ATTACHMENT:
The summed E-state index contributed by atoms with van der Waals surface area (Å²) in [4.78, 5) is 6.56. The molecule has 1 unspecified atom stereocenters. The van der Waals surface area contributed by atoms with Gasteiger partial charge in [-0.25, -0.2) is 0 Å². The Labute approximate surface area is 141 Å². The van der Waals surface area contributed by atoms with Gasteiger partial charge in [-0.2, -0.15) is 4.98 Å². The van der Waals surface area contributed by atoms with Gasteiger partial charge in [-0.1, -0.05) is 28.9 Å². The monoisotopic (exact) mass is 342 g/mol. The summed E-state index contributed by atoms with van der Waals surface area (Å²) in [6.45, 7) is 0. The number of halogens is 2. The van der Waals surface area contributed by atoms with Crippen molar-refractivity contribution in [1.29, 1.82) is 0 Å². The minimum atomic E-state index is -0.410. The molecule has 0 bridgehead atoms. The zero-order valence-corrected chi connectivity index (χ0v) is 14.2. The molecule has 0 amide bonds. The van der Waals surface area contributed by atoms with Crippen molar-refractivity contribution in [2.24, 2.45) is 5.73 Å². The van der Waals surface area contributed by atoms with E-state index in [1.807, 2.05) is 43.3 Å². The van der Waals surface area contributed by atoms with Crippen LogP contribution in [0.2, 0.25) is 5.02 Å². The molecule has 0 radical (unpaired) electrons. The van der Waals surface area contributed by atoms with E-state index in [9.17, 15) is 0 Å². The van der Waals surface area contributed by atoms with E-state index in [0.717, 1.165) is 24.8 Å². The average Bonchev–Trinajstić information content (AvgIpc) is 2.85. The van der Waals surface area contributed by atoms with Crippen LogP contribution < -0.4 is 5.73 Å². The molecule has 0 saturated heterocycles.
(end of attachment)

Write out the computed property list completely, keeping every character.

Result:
The summed E-state index contributed by atoms with van der Waals surface area (Å²) in [4.78, 5) is 6.56. The molecule has 1 unspecified atom stereocenters. The van der Waals surface area contributed by atoms with Gasteiger partial charge in [-0.25, -0.2) is 0 Å². The Labute approximate surface area is 141 Å². The van der Waals surface area contributed by atoms with Gasteiger partial charge in [-0.2, -0.15) is 4.98 Å². The van der Waals surface area contributed by atoms with Gasteiger partial charge in [-0.1, -0.05) is 28.9 Å². The monoisotopic (exact) mass is 342 g/mol. The summed E-state index contributed by atoms with van der Waals surface area (Å²) in [6.45, 7) is 0. The number of halogens is 2. The van der Waals surface area contributed by atoms with Crippen molar-refractivity contribution in [1.29, 1.82) is 0 Å². The minimum atomic E-state index is -0.410. The molecule has 0 bridgehead atoms. The zero-order valence-corrected chi connectivity index (χ0v) is 14.2. The molecule has 0 amide bonds. The van der Waals surface area contributed by atoms with Crippen molar-refractivity contribution in [2.24, 2.45) is 5.73 Å². The van der Waals surface area contributed by atoms with E-state index in [1.807, 2.05) is 43.3 Å². The van der Waals surface area contributed by atoms with Crippen LogP contribution in [0.2, 0.25) is 5.02 Å². The molecule has 0 radical (unpaired) electrons. The van der Waals surface area contributed by atoms with E-state index in [9.17, 15) is 0 Å². The van der Waals surface area contributed by atoms with E-state index in [0.717, 1.165) is 24.8 Å². The average Bonchev–Trinajstić information content (AvgIpc) is 2.85. The van der Waals surface area contributed by atoms with Crippen LogP contribution < -0.4 is 5.73 Å². The molecule has 0 saturated heterocycles.